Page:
Jamal, A., & Wilkinson, S. (2003). The mechanical and microbiological integrity of surgical gloves. ANZ Journal of Surgery, 73(3), 140–143. 

Kratzel, A., Todt, D., V’kovski, P., Steiner, S., Gultom, M., Thao, T. T. N., … Pfaender, S. (2020). Inactivation of Severe Acute Respiratory Syndrome Coronavirus 2 by WHO-Recommended Hand Rub Formulations and Alcohols. Emerging Infectious Diseases, 26(7). 

Loudon, I. (2000). The Tragedy of Childbed Fever. Oxford, UK: Oxford University Press. 

Manor, J., Blum, N., & Lurie, Y. (2016). “No Good Deed Goes Unpunished”: Ignaz Semmelweis and the Story of Puerperal Fever. Infection Control and Hospital Epidemiology, 37(8), 881–887. 

Tanner, J., Dumville, J. C., Norman, G., & Fortnam, M. (2016). Surgical hand antisepsis to reduce surgical site infection. Cochrane Database of Systematic Reviews, 2016(1).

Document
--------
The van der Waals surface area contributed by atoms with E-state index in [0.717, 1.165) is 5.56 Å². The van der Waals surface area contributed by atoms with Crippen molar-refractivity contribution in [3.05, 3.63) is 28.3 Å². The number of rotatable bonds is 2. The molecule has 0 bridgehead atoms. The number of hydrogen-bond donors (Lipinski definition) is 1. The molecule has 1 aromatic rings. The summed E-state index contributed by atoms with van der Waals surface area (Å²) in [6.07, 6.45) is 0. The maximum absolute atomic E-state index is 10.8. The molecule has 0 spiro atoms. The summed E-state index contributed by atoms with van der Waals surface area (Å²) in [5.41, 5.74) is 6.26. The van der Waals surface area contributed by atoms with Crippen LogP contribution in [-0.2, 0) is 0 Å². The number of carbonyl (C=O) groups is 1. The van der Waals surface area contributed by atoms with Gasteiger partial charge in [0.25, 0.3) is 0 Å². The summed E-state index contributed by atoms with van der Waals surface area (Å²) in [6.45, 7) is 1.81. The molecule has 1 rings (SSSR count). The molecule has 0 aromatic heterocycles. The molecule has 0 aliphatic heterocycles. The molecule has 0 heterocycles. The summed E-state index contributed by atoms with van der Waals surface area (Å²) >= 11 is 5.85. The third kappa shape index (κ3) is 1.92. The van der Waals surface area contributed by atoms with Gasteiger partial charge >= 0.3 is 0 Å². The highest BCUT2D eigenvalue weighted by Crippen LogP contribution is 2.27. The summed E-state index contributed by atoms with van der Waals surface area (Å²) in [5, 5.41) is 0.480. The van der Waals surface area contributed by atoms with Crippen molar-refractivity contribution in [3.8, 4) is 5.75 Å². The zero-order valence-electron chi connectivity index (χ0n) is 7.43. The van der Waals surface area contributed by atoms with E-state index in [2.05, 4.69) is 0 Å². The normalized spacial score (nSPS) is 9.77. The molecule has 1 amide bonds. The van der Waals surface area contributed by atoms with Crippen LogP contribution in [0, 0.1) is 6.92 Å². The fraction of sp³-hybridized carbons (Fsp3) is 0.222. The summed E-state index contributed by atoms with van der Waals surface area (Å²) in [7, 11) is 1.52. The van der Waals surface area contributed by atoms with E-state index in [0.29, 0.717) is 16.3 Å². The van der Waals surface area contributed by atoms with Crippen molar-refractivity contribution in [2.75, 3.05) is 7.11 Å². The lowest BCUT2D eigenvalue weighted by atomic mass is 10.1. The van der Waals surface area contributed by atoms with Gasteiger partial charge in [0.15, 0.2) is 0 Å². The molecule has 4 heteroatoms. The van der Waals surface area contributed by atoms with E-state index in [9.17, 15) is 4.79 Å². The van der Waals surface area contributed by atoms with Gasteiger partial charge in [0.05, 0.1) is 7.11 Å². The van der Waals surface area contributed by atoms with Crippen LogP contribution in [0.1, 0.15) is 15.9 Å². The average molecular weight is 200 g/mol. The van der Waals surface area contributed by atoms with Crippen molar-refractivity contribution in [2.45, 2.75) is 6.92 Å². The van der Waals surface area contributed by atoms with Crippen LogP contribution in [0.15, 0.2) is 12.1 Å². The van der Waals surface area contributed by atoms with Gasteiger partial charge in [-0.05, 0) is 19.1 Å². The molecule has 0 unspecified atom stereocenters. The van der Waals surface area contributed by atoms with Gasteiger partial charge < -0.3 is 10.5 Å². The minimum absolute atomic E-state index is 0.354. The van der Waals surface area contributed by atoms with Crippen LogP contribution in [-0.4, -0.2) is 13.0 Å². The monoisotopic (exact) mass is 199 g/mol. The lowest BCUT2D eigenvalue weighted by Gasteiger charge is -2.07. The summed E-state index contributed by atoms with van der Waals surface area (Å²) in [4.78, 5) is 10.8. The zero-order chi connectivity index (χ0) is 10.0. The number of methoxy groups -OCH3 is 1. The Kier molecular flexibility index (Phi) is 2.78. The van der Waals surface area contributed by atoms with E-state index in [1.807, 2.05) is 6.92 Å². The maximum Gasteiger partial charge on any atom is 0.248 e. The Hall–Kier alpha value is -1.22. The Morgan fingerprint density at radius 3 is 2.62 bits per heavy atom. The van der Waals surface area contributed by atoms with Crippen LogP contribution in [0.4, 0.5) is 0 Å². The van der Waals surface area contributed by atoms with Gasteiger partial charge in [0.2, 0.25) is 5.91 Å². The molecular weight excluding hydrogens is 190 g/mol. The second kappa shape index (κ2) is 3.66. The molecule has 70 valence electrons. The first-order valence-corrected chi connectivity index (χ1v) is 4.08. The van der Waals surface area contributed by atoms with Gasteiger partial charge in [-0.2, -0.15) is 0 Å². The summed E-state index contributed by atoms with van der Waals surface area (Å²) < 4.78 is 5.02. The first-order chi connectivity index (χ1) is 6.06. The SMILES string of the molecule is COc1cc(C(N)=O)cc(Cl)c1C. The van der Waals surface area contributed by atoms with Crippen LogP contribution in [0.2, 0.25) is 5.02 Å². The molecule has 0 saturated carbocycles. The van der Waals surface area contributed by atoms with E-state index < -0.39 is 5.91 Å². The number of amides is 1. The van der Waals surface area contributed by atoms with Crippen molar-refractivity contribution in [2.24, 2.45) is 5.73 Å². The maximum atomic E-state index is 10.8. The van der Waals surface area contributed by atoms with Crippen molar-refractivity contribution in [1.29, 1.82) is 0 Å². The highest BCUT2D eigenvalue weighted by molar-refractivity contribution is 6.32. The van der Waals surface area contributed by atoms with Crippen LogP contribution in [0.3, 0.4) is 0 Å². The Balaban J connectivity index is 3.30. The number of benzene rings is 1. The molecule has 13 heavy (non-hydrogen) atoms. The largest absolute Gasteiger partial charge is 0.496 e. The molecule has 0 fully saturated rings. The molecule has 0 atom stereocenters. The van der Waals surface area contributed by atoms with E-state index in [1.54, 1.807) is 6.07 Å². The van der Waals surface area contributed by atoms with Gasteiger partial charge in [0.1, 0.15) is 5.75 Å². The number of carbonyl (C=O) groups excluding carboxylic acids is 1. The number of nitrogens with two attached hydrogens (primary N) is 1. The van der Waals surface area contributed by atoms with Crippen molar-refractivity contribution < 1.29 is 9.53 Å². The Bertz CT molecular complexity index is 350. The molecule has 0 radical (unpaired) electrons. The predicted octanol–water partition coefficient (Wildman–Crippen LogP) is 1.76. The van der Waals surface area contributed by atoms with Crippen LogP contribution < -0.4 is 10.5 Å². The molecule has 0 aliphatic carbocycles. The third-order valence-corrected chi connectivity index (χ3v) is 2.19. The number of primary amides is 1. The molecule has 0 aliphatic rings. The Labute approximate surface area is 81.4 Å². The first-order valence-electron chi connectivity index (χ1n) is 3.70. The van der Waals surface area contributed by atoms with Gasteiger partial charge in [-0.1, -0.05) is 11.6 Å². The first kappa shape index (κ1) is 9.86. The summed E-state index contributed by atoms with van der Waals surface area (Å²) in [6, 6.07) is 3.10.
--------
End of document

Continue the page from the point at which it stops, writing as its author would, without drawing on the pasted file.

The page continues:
TED. (2012). How do we heal medicine? Retrieved May 30, 2020, from 

Wistrand, C., Söderquist, B., Falk-Brynhildsen, K., & Nilsson, U. (2018). Exploring bacterial growth and recolonisation after preoperative hand disinfection and surgery between operating room nurses and non-health care workers: A pilot study. BMC Infectious Diseases, 18(1), 1–8. 

Nuland, S.B. (1988). Doctors. New York, USA: Knopf. 

Contzen, N., De Pasquale, S., & Mosler, H. J. (2015). Over-reporting in handwashing self-reports: Potential explanatory factors and alternative measurements. PLoS ONE, 10(8), 1–22. 

Kitsanapun, A., & Yamarat, K. (2019). Evaluating the effectiveness of the “germ-free hands” intervention for improving the hand hygiene practices of public health students. Journal of Multidisciplinary Healthcare, 12, 533–541.